I’m finding myself in a very strange place with regard to my NaNoWriMo novel: I’ve got writer’s block. This isn’t something I’ve experienced before, as ideas come very readily to me. This problem isn’t universal, it only comes down to novels. I’m not sure whether it’s just science fiction or all fiction. Since what I really want to do is work on my video game idea (the order of the wilds), I’m inclined to say it’s not all fiction.
My NaNoWriMo novel this year is a continuation of one I abandoned due to lack of time when my third child was born, and it’s a science fiction story about space exploration. And to give background, while I don’t read much science fiction, I grew up on Star Trek and loved it, and also loved Star Trek: The Next Generation. I liked Deep Space 9 and grew cold on Voyager, but space exploration SciFi is something deeply engrained in me. And yet, I can’t help but think that it’s time is past. All modern Science Fiction is either magical fantasy or something that could as easily be set on the present day earth. But if one is writing magical fantasy, why wrap it in a veil of science-sounding language and pretend that it’s not magical fantasy?
That question has been occupying my mind for a while now, and I can’t think of an answer to it. The only answer I can think of is Sturgeon’s Law (this version being published in 1958):
I repeat Sturgeon’s Revelation, which was wrung out of me after twenty years of wearying defense of science fiction against attacks of people who used the worst examples of the field for ammunition, and whose conclusion was that ninety percent of SF is crud. Using the same standards that categorize 90% of science fiction as trash, crud, or crap, it can be argued that 90% of film, literature, consumer goods, etc. is crap. In other words, the claim (or fact) that 90% of science fiction is crap is ultimately uninformative, because science fiction conforms to the same trends of quality as all other artforms.
I had heard this in my youth, mostly (as I recall) as a defense against the fact that Science Fiction had elements of adventure, which was considered immature by people who had grown old and tired and disliked fun. I’ve no doubt that that defense needed to be made, just as I’ve no doubt that Sturgeon defended science fiction in the time period of 1938-1958 against some unworthy attacks. But at the same time, I’m not sure that this defense really holds against the problem that I have with modern Science Fiction. I think a great deal of modern science fiction is very well written but ultimately serves no real purpose.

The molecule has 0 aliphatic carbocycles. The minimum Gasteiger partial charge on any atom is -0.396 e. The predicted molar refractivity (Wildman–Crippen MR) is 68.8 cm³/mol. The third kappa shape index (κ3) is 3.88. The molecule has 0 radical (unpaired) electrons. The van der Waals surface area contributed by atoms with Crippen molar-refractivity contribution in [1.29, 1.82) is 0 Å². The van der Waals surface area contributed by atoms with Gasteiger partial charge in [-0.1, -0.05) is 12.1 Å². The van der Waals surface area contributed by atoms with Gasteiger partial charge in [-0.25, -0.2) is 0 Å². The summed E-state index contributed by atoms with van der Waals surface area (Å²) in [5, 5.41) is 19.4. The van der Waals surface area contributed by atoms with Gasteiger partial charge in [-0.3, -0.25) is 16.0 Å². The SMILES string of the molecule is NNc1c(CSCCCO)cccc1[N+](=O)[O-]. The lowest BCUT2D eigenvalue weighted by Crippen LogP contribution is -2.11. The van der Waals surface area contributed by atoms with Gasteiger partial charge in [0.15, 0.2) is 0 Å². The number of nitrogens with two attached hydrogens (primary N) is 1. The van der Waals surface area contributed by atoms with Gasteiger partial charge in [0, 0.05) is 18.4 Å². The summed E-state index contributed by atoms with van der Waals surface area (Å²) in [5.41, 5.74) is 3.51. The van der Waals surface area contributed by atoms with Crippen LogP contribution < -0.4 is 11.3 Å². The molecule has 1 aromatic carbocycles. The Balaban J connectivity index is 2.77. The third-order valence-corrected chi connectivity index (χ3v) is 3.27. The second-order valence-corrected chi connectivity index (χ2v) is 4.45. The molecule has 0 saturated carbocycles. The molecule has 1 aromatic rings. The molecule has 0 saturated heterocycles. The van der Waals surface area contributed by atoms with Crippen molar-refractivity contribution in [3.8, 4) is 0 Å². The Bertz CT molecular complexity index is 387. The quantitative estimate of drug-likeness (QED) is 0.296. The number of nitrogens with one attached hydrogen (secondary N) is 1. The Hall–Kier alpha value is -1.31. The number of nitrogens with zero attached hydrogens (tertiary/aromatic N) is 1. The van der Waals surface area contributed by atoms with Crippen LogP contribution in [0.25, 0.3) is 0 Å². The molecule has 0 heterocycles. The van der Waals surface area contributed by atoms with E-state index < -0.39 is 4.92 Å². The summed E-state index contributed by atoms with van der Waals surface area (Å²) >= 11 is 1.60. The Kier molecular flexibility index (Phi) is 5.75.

And to be clear I don’t mean that SciFi is escapism. I’m all in favor of escapism. I don’t mean that SciFi is childish. In fact I think that the real problem is that SciFi isn’t nearly childish enough. I’m coming to think that SciFi still exists for only two reasons:
- People like me remember it with fondness from their childhood.
- People unlike me aren’t hardy enough to hear wizards called wizards.
There is probably something of a case to be made for SciFi in the vein of #2, along the lines of why we give crutches to people with broken legs and feed mushed up food to people with broken jaws. It is right to be gentle with the weak.
But it seems to me that outside of truly hard SciFi like Andy Weir’s The Martian, which is just the story of a castaway surviving until he’s rescued which could as easily be told in a jungle or a desert island, Science Fiction is riddled with inescapable plot holes because it refuses to take its magic seriously.
And this brings me back to where I started—as an author, I have a huge, almost pathological dislike of plot holes. I don’t claim that all my plots have been perfect, but I certainly put a lot of work into making them consistent and coherent and as close to free of plot holes as I can make them. And I can’t explain to myself why I’m bothering with a genre where that is impossible, especially when I could have a lot more fun with magic if I just admit that the world is filled with magic.
Please bear in mind that this is basically me thinking out loud. These aren’t conclusions, and I’d be very happy to hear a strong argument that I’ve got it wrong.